All Boeing 757's look the same when you watch them at a quick glance, but if you look at them more closely you will see that they are not always the same one from the other, the most distinctive feature is the power plant. The 757 is offered with 2 different engine types: Pratt & Whitney and Rolls Royce. The engine choice is up to each airline. If you see a nozzle coming out of the engine cowling, it's a Pratt & Whitney. If you don't see a nozzle coming out of the engine cowling, it's a Rolls Royce. American, British Airways, Continental and US Airways use them with Rolls Royce. Delta, Finnair, Northwest, United and TWA use them with Pratt & Whitney. Just to give you a few examples of who use them with which engine. Of course, the airline customer number (the last 2 digits) tells you right away who the aircraft is built for, but looking at the engine also helps you identify what airline it could be. A 757-223 with Pratt & Whitney engines, that does not exist, neither does a 757-232 with Rolls Royce engines. A 757-222 with Pratt & Whitney engines, that does exist.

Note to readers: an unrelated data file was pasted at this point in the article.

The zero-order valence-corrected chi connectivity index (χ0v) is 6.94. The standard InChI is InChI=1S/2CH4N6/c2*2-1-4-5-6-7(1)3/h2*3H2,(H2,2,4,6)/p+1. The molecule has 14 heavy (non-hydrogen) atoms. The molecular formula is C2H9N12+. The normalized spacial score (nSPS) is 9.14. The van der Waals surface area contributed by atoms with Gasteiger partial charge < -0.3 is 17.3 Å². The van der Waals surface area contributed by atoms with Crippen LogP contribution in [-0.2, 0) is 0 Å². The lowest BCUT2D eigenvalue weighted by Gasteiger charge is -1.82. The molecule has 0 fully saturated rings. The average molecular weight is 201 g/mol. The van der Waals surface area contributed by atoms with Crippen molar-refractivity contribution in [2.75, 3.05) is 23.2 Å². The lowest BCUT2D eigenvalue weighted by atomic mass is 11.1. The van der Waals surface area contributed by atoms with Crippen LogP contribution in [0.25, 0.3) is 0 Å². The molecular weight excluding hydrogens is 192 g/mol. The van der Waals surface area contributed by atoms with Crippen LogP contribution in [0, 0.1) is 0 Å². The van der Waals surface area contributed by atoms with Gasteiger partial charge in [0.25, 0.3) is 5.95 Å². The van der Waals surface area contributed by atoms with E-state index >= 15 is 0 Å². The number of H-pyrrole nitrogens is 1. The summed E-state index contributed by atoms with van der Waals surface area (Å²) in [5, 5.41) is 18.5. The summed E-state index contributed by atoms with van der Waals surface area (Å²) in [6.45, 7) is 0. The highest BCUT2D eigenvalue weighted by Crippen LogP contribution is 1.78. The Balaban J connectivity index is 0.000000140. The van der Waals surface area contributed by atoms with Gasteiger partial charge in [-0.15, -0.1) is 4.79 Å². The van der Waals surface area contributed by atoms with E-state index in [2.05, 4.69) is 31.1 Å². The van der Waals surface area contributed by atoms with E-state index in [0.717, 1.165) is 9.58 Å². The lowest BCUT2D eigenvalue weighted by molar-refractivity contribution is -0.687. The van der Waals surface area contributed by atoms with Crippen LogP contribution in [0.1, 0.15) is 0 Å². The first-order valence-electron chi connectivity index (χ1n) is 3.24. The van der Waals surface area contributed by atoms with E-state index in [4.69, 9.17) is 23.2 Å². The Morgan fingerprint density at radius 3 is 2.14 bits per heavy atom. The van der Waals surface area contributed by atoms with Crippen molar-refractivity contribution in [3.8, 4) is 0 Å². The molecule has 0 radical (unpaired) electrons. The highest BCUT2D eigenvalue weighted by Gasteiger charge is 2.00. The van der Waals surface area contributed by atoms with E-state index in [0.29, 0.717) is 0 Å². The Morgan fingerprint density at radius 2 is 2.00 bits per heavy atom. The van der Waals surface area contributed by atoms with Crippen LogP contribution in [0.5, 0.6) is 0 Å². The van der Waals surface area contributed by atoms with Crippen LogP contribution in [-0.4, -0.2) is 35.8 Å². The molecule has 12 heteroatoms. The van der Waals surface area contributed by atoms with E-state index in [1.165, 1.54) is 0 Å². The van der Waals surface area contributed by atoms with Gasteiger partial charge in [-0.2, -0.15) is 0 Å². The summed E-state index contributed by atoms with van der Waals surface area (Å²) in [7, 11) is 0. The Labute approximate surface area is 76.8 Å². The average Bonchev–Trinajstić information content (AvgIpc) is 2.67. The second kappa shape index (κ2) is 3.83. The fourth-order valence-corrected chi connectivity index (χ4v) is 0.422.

DeltAirlines, a 757-236 is built for British Airways, not Britannia. A 757 built for Britannia would be a 757-204.
The other feature that could help you identify what airline the 757 belongs to is the seating layout although all 757's are arranged as follows: 2-2 in First and 3-3 in Coach like on all other narrowbody aircraft. But, the number of seats in First Class and Coach can vary from one airline to another, depending on how each customer wants to plan the aircraft. American has 22 seats in the First Class cabin on the 757.